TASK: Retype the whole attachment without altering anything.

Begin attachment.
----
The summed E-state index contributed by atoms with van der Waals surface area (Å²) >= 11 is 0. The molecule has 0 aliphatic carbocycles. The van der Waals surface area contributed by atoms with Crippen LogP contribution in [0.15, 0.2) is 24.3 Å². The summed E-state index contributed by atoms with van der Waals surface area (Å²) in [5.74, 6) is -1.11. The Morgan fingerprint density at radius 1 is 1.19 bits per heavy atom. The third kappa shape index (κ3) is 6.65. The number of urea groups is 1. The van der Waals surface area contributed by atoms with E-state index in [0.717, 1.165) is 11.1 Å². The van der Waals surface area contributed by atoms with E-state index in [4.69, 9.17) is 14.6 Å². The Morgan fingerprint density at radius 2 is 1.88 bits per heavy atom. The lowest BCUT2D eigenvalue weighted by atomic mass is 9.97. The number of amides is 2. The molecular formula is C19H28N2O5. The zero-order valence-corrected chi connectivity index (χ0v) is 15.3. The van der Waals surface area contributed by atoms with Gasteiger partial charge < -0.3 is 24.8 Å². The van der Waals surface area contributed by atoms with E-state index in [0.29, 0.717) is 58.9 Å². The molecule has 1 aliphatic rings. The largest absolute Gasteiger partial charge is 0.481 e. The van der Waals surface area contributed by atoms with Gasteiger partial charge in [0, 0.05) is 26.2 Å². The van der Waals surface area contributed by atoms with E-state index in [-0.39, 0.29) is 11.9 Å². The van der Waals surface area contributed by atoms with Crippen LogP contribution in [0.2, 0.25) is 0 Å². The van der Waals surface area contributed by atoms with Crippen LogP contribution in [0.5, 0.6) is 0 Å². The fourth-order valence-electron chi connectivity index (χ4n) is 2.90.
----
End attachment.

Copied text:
The summed E-state index contributed by atoms with van der Waals surface area (Å²) >= 11 is 0. The molecule has 0 aliphatic carbocycles. The van der Waals surface area contributed by atoms with Crippen LogP contribution in [0.15, 0.2) is 24.3 Å². The summed E-state index contributed by atoms with van der Waals surface area (Å²) in [5.74, 6) is -1.11. The Morgan fingerprint density at radius 1 is 1.19 bits per heavy atom. The third kappa shape index (κ3) is 6.65. The number of urea groups is 1. The van der Waals surface area contributed by atoms with E-state index in [0.717, 1.165) is 11.1 Å². The van der Waals surface area contributed by atoms with E-state index in [4.69, 9.17) is 14.6 Å². The Morgan fingerprint density at radius 2 is 1.88 bits per heavy atom. The lowest BCUT2D eigenvalue weighted by atomic mass is 9.97. The number of amides is 2. The molecular formula is C19H28N2O5. The zero-order valence-corrected chi connectivity index (χ0v) is 15.3. The van der Waals surface area contributed by atoms with Gasteiger partial charge < -0.3 is 24.8 Å². The van der Waals surface area contributed by atoms with E-state index in [0.29, 0.717) is 58.9 Å². The molecule has 1 aliphatic rings. The largest absolute Gasteiger partial charge is 0.481 e. The van der Waals surface area contributed by atoms with Gasteiger partial charge in [0, 0.05) is 26.2 Å². The van der Waals surface area contributed by atoms with E-state index in [-0.39, 0.29) is 11.9 Å². The van der Waals surface area contributed by atoms with Crippen LogP contribution in [0.2, 0.25) is 0 Å². The van der Waals surface area contributed by atoms with Crippen LogP contribution in [0.5, 0.6) is 0 Å². The fourth-order valence-electron chi connectivity index (χ4n) is 2.90.